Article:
How many of you take aesthetics patients’ dental history as part of your consultation? From what we see among new aesthetics practitioners, we’re guessing you might not…
We understand that when you first start out in aesthetic medicine, you just want to get to the injecting part. However, in order to get the best possible results from your injectable treatments, you need to conduct a thorough consultation first.
Dr Kalpna Pindolia is a highly experienced facial aesthetics expert and Harley Academy’s director of education.
She explains, “One significant part of the consultation, which can be overlooked by trainees, is past and current dental history and examination.”
Whilst it’s good practice to take all aesthetics patients’ dental history, the ramifications generally only apply to fillers. The reason for this is because fillers act as a foreign implant as long as they’re present in facial tissue. This is a potential nidus for infection.
Here she outlines why injectors must take aesthetics patients’ dental history, and why it’s so important…
Perioral and cosmetic dental work
“If a patient is to have dental work, it’s sensible to have this completed first,” advises Dr Kal.
“This can affect the aesthetic of the lips and lower face, and may mean amending a filler plan.”
Dr Kal’s recommendations for the timeline between dental work and filler treatment is outlined later in this article.
Complications from dental work and filler treatments
“The concern is dental infection and inflammation leading to abscess or delayed onset nodules (DONS) with filler treatments,” clarifies Dr Kal.
“Cheek filler in particular seems to be an issue. It’s been suggested that, as maxillary bone is more porous, bacterial spread is more likely.”
She notes, “Prolonged infection can cause tissue scarring and potential unpleasant long-term aesthetic sequelae. DONS can also be resistant to treatment. This is why dental history is so important in preventing complications.”
What about if your filler patient expresses dental pain concerns post-treatment? “Advise them to seek dental care early to avoid filler involvement,” Dr Kal states.
“Abscess will need early treatment. Aspirate sent for microbiological tests before antibiotics are commenced is ideal. This is so that antibiotic treatment can be tailored later, with the results. Although it’s worth noting that most results are negative.”
“Dissolving filler early, in the brewing abscess scenario, seems a rational approach,” she says. “Remember, perpetual infection around the implant will set up further tissue destruction.”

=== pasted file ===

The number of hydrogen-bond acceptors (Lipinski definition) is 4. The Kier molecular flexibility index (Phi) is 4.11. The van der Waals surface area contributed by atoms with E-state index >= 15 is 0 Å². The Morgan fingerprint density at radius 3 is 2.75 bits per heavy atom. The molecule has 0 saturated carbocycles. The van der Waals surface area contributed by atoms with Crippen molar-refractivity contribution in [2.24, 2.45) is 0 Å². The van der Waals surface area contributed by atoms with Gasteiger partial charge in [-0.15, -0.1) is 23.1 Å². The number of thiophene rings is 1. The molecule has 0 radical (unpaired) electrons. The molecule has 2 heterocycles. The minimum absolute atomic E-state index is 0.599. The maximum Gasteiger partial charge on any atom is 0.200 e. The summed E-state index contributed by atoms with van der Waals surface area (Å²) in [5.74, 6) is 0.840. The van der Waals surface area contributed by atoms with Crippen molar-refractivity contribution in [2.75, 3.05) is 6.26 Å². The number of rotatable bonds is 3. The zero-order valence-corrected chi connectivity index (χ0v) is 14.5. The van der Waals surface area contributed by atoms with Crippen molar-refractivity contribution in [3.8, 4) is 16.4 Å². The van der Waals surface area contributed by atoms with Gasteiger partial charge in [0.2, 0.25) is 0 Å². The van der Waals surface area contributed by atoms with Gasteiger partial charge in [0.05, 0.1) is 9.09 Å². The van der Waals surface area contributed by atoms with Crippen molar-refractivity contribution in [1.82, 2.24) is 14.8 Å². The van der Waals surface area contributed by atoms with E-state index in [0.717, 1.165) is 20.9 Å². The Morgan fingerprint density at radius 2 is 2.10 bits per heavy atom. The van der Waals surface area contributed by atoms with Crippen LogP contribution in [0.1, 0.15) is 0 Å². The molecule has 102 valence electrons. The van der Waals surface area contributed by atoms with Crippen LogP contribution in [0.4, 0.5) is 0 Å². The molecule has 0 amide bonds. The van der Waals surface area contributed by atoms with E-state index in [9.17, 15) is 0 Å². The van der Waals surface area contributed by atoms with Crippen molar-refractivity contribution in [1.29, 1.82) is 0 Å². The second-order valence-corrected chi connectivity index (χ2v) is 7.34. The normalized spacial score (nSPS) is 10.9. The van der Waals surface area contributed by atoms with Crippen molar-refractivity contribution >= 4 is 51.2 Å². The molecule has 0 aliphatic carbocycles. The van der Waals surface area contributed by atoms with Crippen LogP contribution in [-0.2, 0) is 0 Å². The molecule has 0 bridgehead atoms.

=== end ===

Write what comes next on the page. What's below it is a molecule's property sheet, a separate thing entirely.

Prevention is better than cure
“If there’s any concern with dental pain pre-treatment, do not treat until they have seen a dentist,” instructs Dr Kal. “Only treat once it’s been confirmed that their diagnosis excludes infection.”
“If there is infection, that should be treated first. I personally wait at least 4-6 weeks before considering filler treatment after the infection has been managed.”
“Where patients have had recent dental procedures, I personally wait for 4 weeks before treatment,” she says. Further noting that “this includes hygienist appointments”.
Ensure you communicate clearly and compassionately with your patients. Take time to explain the situation. Many patients won’t understand why their aesthetic treatments have anything to do with their dental situation.
“Managing these patients may need shared care with a dentist,” notes Dr Kal. “As well as needing your support and advice”.
Delivering first-class patient care is not just your duty as an ethical aesthetics practitioner. It’s also a highly effective marketing tool.
Going above and beyond for your patients is a great way to generate goodwill, good reviews and excellent word-of-mouth recommendations.
Remembering to take aesthetics patients’ dental history during consultation
“There’s a lot to cover during your patient consultations so to make it easier, give yourself some prompts,” suggests Dr Kal.
“These can take whatever format works best for you. A checklist, or Post-Its hidden inside a cabinet that you review before each appointment, for example.”
“Include each aspect you need to cover during your consultation, then physically – or at least mentally – check them off.”
The more patients you see, the easier this process will become. Soon it’ll become second nature, but don’t be afraid to use reminders for as long as you need.
Conducting in-depth consultations is part of our eLearning modules. These interactive, self-paced online aesthetics training tools are invaluable educational resources.
They’re included in all our injectables courses and can be used as reference material throughout your career. Doctors, dentists, nurses and midwives are also welcome to purchase these separately.
For more advice on this topic, check out our article Perfect Your Aesthetic Patient Consultations.